Ghazals 1-59 and Other Poems

by Sheila E. Murphy and Michelle Greenblatt

 

 

 

 

Price and Format: 
$13 paperback
Page Count: 
146
ISBN: 
978-0-9988925-0-4
Publication Date: 
April, 2017
Publication Status: 
Available
Buy It on Amazon: 
Ghazals 1-59 and Other Poems

 

 

 

 


Unlikely Books is thrilled to present Ghazals One through Fifty-Nine and Other Poems, the collaborations of Sheila E. Murphy and the late Michelle Greenblatt. Framed by the beautiful cover art of the late Jim Tascio, this book presents an enduring collaborative process with some of the most masterful English-language wordplay you've seen. Sheila E. Murphy's Introduction describes the project:

Throughout 2005 and 2006, Michelle and I were in frequent and intensive contact as we collaborated on several different poems. Again in 2014 until the time of her passing, we renewed our work together. Michelle’s illness removed her from writing for several years between those periods of time. 

Our work dovetailed naturally. Michelle was open, generous, and extremely polite about the process. I think we read each other’s work and feelings well, and I always enjoyed our way of working. We alternated the starts of poems. Throughout our work sessions, Michelle consistently showed devotion to refining the lines adjusting the flow, and express willingness to shift any pivot points she questioned. 

Our method was simple and intuitive. We shared passages of varying length and responded with whatever worked in answer to the other’s passages. We followed the nerve points, feeling the language pulsate and grew the piece. Oddly enough, we were less deliberative about endings than the beginnings and middle portions of our poems. Sometimes the final strokes of a poem emerged and we looked back only to discover that a piece was finished.

As with any collaborative poetic venture, the work separates itself from each of the writers, I believe. Michelle’s and my conversation encompassed a wide range of perceptions and different levels and types of experience as referents. Her spirit was prominent in our dialogue and our work. I always admired and continue to admire Michelle’s dedication to poetry itself. It appeared more real to her than physical existence, if that is possible. The work and Michelle’s presence will always be alive for me. Hers is a powerful spirit, always present tense. 

 

 

 

 

And consider the preface by Vincent A. Cellucci, "Synesthesia in the Ghazal Garden:"

During a time when our democracy is undergoing a pretty unpoetic post-mortem, I find myself returning to the liberties offered and reflected in poetry, holding them more dear than our past and future “neon clear bombstains” (Ghazal 39). And certainly, even with the diverse celebration of voices surging in contemporary American letters, maybe more successfully than many other facets of the American “dream...like acres of garbage that glitters” (Ghazal 9), there is an American cultural bias intrinsic to my opinions. Like the taco, pizza, or gyro, Americans evidence again and again our unruly propensity to take something different and make it ours, according to our pleasure; and oftentimes, even if it fails to preserve its origin culture, it persists as a cultural phenomenon that serves as a newfound staple (I know I prefer cheddar on my taco).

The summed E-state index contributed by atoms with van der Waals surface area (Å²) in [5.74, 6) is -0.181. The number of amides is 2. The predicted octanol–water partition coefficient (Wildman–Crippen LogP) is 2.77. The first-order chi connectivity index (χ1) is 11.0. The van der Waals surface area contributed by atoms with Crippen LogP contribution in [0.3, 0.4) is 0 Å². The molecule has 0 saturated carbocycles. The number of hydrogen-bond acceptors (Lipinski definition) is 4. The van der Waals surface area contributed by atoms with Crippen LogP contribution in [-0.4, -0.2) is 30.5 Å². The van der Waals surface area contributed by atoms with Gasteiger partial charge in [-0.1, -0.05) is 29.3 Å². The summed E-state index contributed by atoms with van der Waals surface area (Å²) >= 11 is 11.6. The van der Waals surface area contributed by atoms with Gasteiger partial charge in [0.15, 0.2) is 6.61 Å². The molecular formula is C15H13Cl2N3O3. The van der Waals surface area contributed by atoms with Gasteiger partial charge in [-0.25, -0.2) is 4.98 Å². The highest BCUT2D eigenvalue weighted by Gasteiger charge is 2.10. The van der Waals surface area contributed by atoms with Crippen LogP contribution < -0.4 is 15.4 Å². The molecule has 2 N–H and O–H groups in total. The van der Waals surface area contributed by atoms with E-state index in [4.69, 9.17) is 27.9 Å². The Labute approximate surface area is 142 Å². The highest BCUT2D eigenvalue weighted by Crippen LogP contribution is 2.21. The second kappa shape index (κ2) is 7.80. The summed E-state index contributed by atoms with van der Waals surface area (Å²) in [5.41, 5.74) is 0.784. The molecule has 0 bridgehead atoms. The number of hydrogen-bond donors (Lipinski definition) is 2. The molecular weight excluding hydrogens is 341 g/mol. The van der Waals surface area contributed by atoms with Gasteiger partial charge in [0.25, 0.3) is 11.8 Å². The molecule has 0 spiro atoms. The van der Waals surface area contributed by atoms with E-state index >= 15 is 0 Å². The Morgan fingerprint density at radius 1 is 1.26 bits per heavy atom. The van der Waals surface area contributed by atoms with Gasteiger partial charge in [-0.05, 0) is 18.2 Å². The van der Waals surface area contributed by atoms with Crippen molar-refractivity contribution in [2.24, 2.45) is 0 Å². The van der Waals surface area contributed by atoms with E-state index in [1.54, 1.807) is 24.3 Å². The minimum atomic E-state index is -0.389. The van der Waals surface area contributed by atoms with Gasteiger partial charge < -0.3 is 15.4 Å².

This spirit is evidenced in the way American poets approach form. Form really is the American threshold to poetry. Think of the first haiku or sonnet you composed. Oh Lord, those six primitive words, those incorrigible couplets! Now poets freely redefine every aspect of these forms according to the needs of their “text/s.” We repurpose or reject any rule deemed arbitrary enough not to follow, hence dilapidated villanelles, arrested sestinas, or 13- or 15-line sonnets—with maybe secondary s+7s on top! After an exploration of contemporary poetry, a pantoum is hard to take seriously without seeing some plight in the poet’s adherence to form. 

When people ask me why contemporary poets don’t often write in form, more specifically end rhyme, I say that our current world is unrhymed; the simple sense of surety and formidable relationships have been too complicated or are too rare now to impose that sort of order on a poem. It’s not that we, the sensory writers of the West, can’t utilize formal rhyme. It’s that we won’t make the world that guessable, digestible, sensible, or easy to be retold with a puerile melodic rhythm. We are inundated, reeling, wasted, and even the ideas that find rhyme for us are infinitesimal when compared to the chaotic free-verse universe we currently perceive and often, when we are honest, feel mostly threatened by.